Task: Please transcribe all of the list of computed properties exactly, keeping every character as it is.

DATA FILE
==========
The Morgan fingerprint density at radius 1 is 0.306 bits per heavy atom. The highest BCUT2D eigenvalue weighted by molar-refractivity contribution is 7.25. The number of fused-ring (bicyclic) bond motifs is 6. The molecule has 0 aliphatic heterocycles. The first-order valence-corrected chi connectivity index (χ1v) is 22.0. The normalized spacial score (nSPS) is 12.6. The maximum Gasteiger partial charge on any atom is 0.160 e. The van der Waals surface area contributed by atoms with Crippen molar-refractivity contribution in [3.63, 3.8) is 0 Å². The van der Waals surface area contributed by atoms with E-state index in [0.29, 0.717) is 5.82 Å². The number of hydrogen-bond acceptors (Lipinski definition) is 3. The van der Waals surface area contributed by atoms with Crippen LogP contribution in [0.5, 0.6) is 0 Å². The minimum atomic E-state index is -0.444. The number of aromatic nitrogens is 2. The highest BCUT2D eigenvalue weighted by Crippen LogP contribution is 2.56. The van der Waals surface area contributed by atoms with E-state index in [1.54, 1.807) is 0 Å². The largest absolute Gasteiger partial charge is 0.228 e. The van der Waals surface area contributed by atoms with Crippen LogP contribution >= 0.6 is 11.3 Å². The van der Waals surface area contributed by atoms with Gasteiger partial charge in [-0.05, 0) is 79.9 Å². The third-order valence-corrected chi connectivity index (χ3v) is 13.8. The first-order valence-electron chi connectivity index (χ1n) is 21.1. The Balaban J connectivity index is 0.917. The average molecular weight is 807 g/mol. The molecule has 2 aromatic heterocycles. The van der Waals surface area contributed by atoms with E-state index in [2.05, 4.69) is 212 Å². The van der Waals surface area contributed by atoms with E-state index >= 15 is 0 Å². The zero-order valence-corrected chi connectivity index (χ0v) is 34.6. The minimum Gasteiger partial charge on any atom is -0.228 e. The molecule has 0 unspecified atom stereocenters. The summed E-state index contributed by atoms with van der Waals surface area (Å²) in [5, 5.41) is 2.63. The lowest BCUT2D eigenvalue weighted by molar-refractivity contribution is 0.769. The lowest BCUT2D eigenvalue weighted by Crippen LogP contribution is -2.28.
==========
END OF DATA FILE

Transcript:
The Morgan fingerprint density at radius 1 is 0.306 bits per heavy atom. The highest BCUT2D eigenvalue weighted by molar-refractivity contribution is 7.25. The number of fused-ring (bicyclic) bond motifs is 6. The molecule has 0 aliphatic heterocycles. The first-order valence-corrected chi connectivity index (χ1v) is 22.0. The normalized spacial score (nSPS) is 12.6. The maximum Gasteiger partial charge on any atom is 0.160 e. The van der Waals surface area contributed by atoms with Crippen molar-refractivity contribution in [3.63, 3.8) is 0 Å². The van der Waals surface area contributed by atoms with E-state index in [0.29, 0.717) is 5.82 Å². The number of hydrogen-bond acceptors (Lipinski definition) is 3. The van der Waals surface area contributed by atoms with Crippen LogP contribution in [0.5, 0.6) is 0 Å². The minimum atomic E-state index is -0.444. The number of aromatic nitrogens is 2. The highest BCUT2D eigenvalue weighted by Crippen LogP contribution is 2.56. The van der Waals surface area contributed by atoms with E-state index in [1.54, 1.807) is 0 Å². The largest absolute Gasteiger partial charge is 0.228 e. The van der Waals surface area contributed by atoms with Crippen LogP contribution >= 0.6 is 11.3 Å². The van der Waals surface area contributed by atoms with Gasteiger partial charge in [-0.05, 0) is 79.9 Å². The third-order valence-corrected chi connectivity index (χ3v) is 13.8. The first-order valence-electron chi connectivity index (χ1n) is 21.1. The Balaban J connectivity index is 0.917. The average molecular weight is 807 g/mol. The molecule has 2 aromatic heterocycles. The van der Waals surface area contributed by atoms with E-state index in [2.05, 4.69) is 212 Å². The van der Waals surface area contributed by atoms with E-state index >= 15 is 0 Å². The zero-order valence-corrected chi connectivity index (χ0v) is 34.6. The minimum Gasteiger partial charge on any atom is -0.228 e. The molecule has 0 unspecified atom stereocenters. The summed E-state index contributed by atoms with van der Waals surface area (Å²) in [5, 5.41) is 2.63. The lowest BCUT2D eigenvalue weighted by molar-refractivity contribution is 0.769. The lowest BCUT2D eigenvalue weighted by Crippen LogP contribution is -2.28.